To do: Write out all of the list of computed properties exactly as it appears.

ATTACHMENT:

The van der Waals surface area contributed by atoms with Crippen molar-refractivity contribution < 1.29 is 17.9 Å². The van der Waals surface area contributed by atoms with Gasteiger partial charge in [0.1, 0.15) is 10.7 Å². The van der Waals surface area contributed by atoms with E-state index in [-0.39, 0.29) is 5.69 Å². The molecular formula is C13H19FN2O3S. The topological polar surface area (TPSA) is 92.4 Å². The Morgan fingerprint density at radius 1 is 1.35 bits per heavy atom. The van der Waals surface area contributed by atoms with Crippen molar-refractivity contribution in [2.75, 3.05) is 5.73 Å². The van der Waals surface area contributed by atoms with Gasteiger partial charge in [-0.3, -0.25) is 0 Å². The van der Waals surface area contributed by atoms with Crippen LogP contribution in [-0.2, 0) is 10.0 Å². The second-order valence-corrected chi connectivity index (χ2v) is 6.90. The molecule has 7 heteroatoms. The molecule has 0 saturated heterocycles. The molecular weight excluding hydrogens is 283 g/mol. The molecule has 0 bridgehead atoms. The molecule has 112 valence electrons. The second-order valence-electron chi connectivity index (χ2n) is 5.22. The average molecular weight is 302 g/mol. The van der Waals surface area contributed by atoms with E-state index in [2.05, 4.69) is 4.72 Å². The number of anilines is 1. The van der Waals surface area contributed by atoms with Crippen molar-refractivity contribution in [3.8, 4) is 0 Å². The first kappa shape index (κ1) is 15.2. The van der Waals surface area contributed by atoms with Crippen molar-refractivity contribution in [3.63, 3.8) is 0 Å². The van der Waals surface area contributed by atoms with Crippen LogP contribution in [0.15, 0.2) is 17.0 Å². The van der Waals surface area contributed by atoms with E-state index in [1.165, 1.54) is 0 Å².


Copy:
The van der Waals surface area contributed by atoms with Crippen molar-refractivity contribution < 1.29 is 17.9 Å². The van der Waals surface area contributed by atoms with Gasteiger partial charge in [0.1, 0.15) is 10.7 Å². The van der Waals surface area contributed by atoms with E-state index in [-0.39, 0.29) is 5.69 Å². The molecular formula is C13H19FN2O3S. The topological polar surface area (TPSA) is 92.4 Å². The Morgan fingerprint density at radius 1 is 1.35 bits per heavy atom. The van der Waals surface area contributed by atoms with Crippen molar-refractivity contribution in [2.75, 3.05) is 5.73 Å². The van der Waals surface area contributed by atoms with Gasteiger partial charge in [-0.3, -0.25) is 0 Å². The van der Waals surface area contributed by atoms with Crippen LogP contribution in [-0.2, 0) is 10.0 Å². The second-order valence-corrected chi connectivity index (χ2v) is 6.90. The molecule has 7 heteroatoms. The molecule has 0 saturated heterocycles. The molecular weight excluding hydrogens is 283 g/mol. The molecule has 0 bridgehead atoms. The molecule has 112 valence electrons. The second-order valence-electron chi connectivity index (χ2n) is 5.22. The average molecular weight is 302 g/mol. The van der Waals surface area contributed by atoms with E-state index in [2.05, 4.69) is 4.72 Å². The number of anilines is 1. The van der Waals surface area contributed by atoms with Crippen molar-refractivity contribution in [3.8, 4) is 0 Å². The first kappa shape index (κ1) is 15.2. The van der Waals surface area contributed by atoms with Crippen molar-refractivity contribution in [3.63, 3.8) is 0 Å². The van der Waals surface area contributed by atoms with Crippen LogP contribution in [0.15, 0.2) is 17.0 Å². The van der Waals surface area contributed by atoms with E-state index in [1.165, 1.54) is 0 Å².